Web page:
Bird feeders are a useful way to attract photo subjects, but they don’t usually make the best backdrops for your shots. Fortunately, most birds prefer to perch near a feeder for a moment before they fly in. With some careful planning, you can create a photogenic pre-meal landing spot.
Prep the Bird’s Perch
Where you place the bird feeder and the perch depends on where you’ll be positioned and at what time of day. You’ll want the light to come from directly behind you (although sometimes backlighting can be beautiful, too). Birds are most active in the morning, right after dawn––if you plan to shoot then, position the perch facing east. Keep in mind the bird will always orient its face and body towards the feeder, so place the feeder in a similar plane to the perch.
Hairy Woodpecker. Photo: Melissa Groo
Consider the background carefully—it’s just as important as the perch you choose. A distant background is better than a close one, allowing the bird to stand out more distinctly. Shooting at a wide aperture helps separate the bird from the background too. Try thinking about color like a painter with a canvas, making use of fall foliage, out-of-focus blossoms, or other details that could add subtle interest. Make sure no poles or branches in the background have a chance of intersecting the body of the bird, even if out of focus. Some photographers will even go to a fabric store and hang a large cloth behind the feeder that is a specific color or out-of-focus pattern.
First, determine if there’s a natural perch you can place a feeder near. It should offer a good line of sight from where you will be standing. I have a wonderful wisteria bush near my feeder that has provided many great photographic opportunities for me, and I can shoot from my windows.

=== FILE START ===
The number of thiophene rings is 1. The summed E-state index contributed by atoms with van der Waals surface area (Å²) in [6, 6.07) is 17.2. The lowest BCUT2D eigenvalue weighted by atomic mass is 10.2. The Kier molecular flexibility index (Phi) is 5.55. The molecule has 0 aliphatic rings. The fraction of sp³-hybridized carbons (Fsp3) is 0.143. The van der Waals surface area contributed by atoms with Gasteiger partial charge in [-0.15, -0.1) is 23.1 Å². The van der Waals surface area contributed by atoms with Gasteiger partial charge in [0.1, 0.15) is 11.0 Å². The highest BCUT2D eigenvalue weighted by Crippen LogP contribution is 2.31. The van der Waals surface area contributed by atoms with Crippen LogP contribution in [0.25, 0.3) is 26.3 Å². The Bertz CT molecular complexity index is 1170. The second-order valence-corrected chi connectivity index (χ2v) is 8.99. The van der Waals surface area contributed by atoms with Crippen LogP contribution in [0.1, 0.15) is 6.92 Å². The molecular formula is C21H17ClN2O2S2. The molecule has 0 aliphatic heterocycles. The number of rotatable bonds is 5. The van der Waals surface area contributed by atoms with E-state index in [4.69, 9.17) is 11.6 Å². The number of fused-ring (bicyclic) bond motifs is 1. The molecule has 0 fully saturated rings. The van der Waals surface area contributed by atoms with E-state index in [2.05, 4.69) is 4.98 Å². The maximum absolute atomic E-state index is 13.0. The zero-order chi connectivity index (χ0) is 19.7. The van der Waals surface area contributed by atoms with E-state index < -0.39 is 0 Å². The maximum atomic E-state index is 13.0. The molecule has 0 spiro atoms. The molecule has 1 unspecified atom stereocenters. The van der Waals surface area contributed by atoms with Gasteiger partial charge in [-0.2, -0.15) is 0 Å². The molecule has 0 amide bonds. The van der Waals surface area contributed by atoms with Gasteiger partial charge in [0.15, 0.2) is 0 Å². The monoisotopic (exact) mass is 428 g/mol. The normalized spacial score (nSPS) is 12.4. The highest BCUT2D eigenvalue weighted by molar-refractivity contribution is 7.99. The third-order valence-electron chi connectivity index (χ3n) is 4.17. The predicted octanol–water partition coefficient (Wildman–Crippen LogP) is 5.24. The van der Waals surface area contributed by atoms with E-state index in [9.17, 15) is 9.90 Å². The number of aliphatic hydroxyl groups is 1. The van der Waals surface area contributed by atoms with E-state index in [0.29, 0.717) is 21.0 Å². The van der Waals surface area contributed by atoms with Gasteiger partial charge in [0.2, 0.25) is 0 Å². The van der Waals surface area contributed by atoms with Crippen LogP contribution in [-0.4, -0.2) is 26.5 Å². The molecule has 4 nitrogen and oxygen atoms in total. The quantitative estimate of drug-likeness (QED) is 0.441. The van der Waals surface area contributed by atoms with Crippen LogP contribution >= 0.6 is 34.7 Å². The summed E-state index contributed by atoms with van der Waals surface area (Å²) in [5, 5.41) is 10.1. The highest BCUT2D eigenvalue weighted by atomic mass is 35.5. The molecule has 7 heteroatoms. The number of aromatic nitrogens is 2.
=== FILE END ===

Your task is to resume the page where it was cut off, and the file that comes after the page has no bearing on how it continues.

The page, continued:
Usually, you will need to create a perch. Find an appealing branch, preferably one with leaves, buds, or blossoms to make a standard bird portrait more artful. Take a walk through nearby woods, and find one covered with moss or lichen. Try to choose branches that are dark or mid-toned; lighter-colored ones will distract the viewer’s eye from the bird. With a clamp, attach the branch to vegetation already near the feeder, or place a metal stake in the ground for support. Put the perch on a slant—straight across is less visually interesting. Make sure it’s more or less parallel along its length to your camera’s position.
Common Redpoll. Photo: Melissa Groo
If you need to buy a perch, consider using a container plant that does double duty as food. Sunflowers draw all kinds of seed-eating birds, while flowering plants, especially red tubular ones like cardinal flowers, will attract hummingbirds.
Decide Where You’ll Perch
Photo: Heather Ainsworth
Sometimes, if you sit or garden near your feeder a lot, birds accept you nearby as a benign presence. But for most of us, ensuring natural, relaxed behavior in our subjects means concealing ourselves. Cheap hunting tent blinds are easy to set up and can remain in your yard for a full season. A tripod and comfortable chair are essential. Your car can make a great blind as well, if in view of the feeder/perch. Use a beanbag to prop your camera on the windowsill.
Photo: Heather Ainsworth
Backyard photography from your house can produce great images while giving you lots of flexibility. You can sit in a comfortable seat and aim your lens by hand or tripod out an open door or window. This can be particularly good with hummingbird feeders placed nearby. Shooting from the second floor can put you in the treetops, granting access to all kinds of natural perches. Do watch out for heat shimmer if it’s very warm in the building and cold outside.
Can you shoot through glass? Yes, but only if you avoid reflections by placing the lens hood right up to the window. Results will be highly variable and only you can decide if the image quality is up to snuff. Another option is to sit in the house with a cable release in your hand, with your camera set up on a tripod near the perch. All you have to do is click.
Read more: audubon.org
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